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Watching the Venice Film Festival winner is a bit of a schizophrenic experience as two different films, both with their merits, seem to be jostling for attention within the same movie.

If you'd get two for the price of one at your local supermarket, you'd be happy. The movies don't always work that way alas, as All the Beauty and the Bloodshed proves.

The documentary sets out as a look back at the life and career of photographer and artist Nan Goldin, including the suicide of her sister, her bohemian life in seventies New York and her meteoric rise in the art world a decade later.

While there are some interesting insights into Goldin's character, director Laura Poitras often remains curiously detached from her main subject. Not necessarily because Goldin's life isn't passionate - it very much is - but because Poitras has to make room for another film hiding within the same movie.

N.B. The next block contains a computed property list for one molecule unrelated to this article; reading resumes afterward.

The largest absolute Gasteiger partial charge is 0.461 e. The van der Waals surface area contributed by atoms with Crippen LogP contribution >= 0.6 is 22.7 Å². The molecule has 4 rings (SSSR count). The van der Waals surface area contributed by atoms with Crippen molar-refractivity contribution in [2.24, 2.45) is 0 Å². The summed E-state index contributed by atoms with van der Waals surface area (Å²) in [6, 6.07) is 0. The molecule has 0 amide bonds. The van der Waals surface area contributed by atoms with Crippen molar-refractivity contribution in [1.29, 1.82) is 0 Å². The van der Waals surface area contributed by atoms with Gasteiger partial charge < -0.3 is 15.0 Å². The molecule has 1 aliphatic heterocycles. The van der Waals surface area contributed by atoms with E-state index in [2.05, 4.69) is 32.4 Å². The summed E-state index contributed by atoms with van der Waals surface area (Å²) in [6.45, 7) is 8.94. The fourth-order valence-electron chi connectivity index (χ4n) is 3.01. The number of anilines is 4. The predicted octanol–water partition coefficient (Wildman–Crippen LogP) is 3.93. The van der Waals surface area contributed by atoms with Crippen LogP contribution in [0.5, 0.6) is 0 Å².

All the Beauty and the Bloodshed also chronicles Goldin's long fight against the Sackler Family, who have a huge responsibility in the opioid crisis gripping America and the world. Once again this is a fascinating subject, albeit one that deserves a place in the spotlight that it doesn't have to share with another narrative.

Thus the movie, which won the Golden Lion at the 2022 Venice FIlm Festival, remains a disjointed affair throughout most of its runtime, relying on individual sequences to keep you invested.

release: 2022

director: Laura Poitras

starring: Nan Goldin, David Velasco, Megan Kapler, Patrick Radden Keefe


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